79 F3d 99 Shaw v. Hca Health Services of Midwest Inc

79 F.3d 99

70 Fair Empl.Prac.Cas. (BNA) 464

Thomas H. SHAW, Jr., Appellee,

No. 95-2611.

United States Court of Appeals,
Eighth Circuit.

Submitted Feb. 15, 1996.
Decided March 18, 1996.
Rehearing Denied May 1, 1996.

Appeal from the United States District Court for the Eastern District of Arkansas; Garnett T. Eisele, Judge.

Michael S. Moore, Little Rock, AR, argued, for appellant.

Morgan E. Welch, Little Rock, AR, argued (James H. Penick, III and L. Ashton Adcock, on the brief), for appellee.



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Thomas Shaw worked as the director of the radiology department at Doctors Hospital in Little Rock, Arkansas, from 1975 until early 1993, when the hospital fired him. He sued the hospital in federal court, alleging age discrimination. See 29 U.S.C. §§ 621-634. After a seven-day trial in mid-1995, a jury awarded Mr. Shaw compensatory damages of $125,600; the trial court awarded Mr. Shaw liquidated damages of $125,600 and front pay of $550,000, making a total award to Mr. Shaw of $801,200 (all numbers are rounded).


The hospital appealed, arguing that the evidence was insufficient to sustain the verdict and that several of the trial court's evidentiary rulings were improper. We affirm the judgment of the trial court.1



Although the parties characterize the actions of the hospital personnel manager differently, it is undisputed that on at least two occasions he altered the evaluation notes made by Mr. Shaw's supervisor. In the first instance, in evaluation notes written five months before Mr. Shaw was fired, Mr. Shaw's supervisor listed several areas that she wanted Mr. Shaw to work on, specifically, timely responsiveness to requests from supervisors and to changes in medical care, delegation of some responsibilities to his employees and then holding them accountable for those responsibilities, and exerting a strong personal presence in managing his department. After Mr. Shaw was fired, the hospital personnel manager added comments to the effect that Mr. Shaw had been cautioned "on numerous occasions in the past [about those areas] with no improvement."


In the second instance, in evaluation notes written one month before Mr. Shaw was fired, Mr. Shaw's supervisor listed the various topics discussed and gave a short summary of each discussion. After Mr. Shaw was fired, the hospital personnel manager added such remarks as, "I reminded Tom that he was the Director," "Tom never followed up [on an employee's suggestion for clothing hooks in the mammogram waiting rooms], although it was an excellent idea," "Again I covered lack of follow-up with him," and "Discussed with him the need to be creative himself, ... and the perception of employees and other managers that Tom did not want to do any changes or rock the boat in any way. This was counterproductive in today's market." Most serious of all, the hospital personnel manager changed in a material way the substance of several comments--from "Tom really doesn't know enough about the scheduling system" to "Tom admitted not knowing enough about the scheduling system," and from "I may not have made myself very clear on what I expected of Tom" to "I stated what I expected of Tom and let him know the seriousness of the problems addressed, that these same problems had been addressed with him several times in the past without improvement."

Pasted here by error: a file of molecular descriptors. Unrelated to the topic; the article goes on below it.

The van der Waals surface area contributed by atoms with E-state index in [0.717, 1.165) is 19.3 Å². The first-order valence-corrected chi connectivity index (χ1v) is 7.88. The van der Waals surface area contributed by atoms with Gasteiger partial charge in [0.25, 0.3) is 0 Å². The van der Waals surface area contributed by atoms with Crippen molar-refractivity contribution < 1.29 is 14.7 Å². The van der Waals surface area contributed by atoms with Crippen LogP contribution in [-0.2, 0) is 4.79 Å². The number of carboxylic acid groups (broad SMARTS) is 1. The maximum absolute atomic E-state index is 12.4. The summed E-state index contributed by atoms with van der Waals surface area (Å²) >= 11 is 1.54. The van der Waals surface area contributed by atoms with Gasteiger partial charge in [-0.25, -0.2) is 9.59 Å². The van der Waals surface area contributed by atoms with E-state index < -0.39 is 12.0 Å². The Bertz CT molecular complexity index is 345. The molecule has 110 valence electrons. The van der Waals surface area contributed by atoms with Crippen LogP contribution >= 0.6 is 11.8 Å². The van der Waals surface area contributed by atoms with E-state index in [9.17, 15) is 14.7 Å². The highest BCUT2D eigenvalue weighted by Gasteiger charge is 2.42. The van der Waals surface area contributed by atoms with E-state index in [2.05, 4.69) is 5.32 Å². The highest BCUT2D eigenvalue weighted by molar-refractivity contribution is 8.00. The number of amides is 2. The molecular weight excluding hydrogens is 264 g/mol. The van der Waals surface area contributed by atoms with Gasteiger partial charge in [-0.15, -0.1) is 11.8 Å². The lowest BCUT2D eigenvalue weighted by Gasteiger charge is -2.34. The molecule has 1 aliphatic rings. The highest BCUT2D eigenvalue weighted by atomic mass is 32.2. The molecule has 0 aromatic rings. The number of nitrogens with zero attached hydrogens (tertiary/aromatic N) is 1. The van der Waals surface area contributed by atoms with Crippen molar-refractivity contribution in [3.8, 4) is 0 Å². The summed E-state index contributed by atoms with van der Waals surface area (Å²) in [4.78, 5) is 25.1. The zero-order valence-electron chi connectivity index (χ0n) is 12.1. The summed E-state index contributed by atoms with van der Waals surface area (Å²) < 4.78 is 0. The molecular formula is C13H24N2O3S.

The jury was entitled (although not required) to conclude from that evidence that the reasons given by the hospital for firing Mr. Shaw were a pretext for age discrimination. Since the hospital does not dispute that Mr. Shaw made out a prima facie case, we hold that the evidence was sufficient to sustain the verdict for Mr. Shaw. See, e.g., Nelson v. Boatmen's Bancshares, Inc., 26 F.3d 796, 800-01 (8th Cir.1994); see also St. Mary's Honor Center v. Hicks, 509 U.S. 502, 510-511, 113 S.Ct. 2742, 2749, 125 L.Ed.2d 407 (1993), and Nelson v. J.C. Penney Company, Inc., 75 F.3d 343, 345-46 (8th Cir.1996). We also hold that the evidence was sufficient to sustain the jury's finding that the hospital's conduct was willful.



We have considered the hospital's further arguments with respect to the trial court's evidentiary rulings. We see no legal error by the trial court in those rulings, nor do we detect any effect upon the hospital's substantial rights, see, e.g., Estes v. Dick Smith Ford, Inc., 856 F.2d 1097, 1105 (8th Cir.1988), see also Fed. R. Ev. 103(a).



For the reasons stated, we affirm the judgment of the trial court.

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The Honorable Garnett Thomas Eisele, United States District Judge for the Eastern District of Arkansas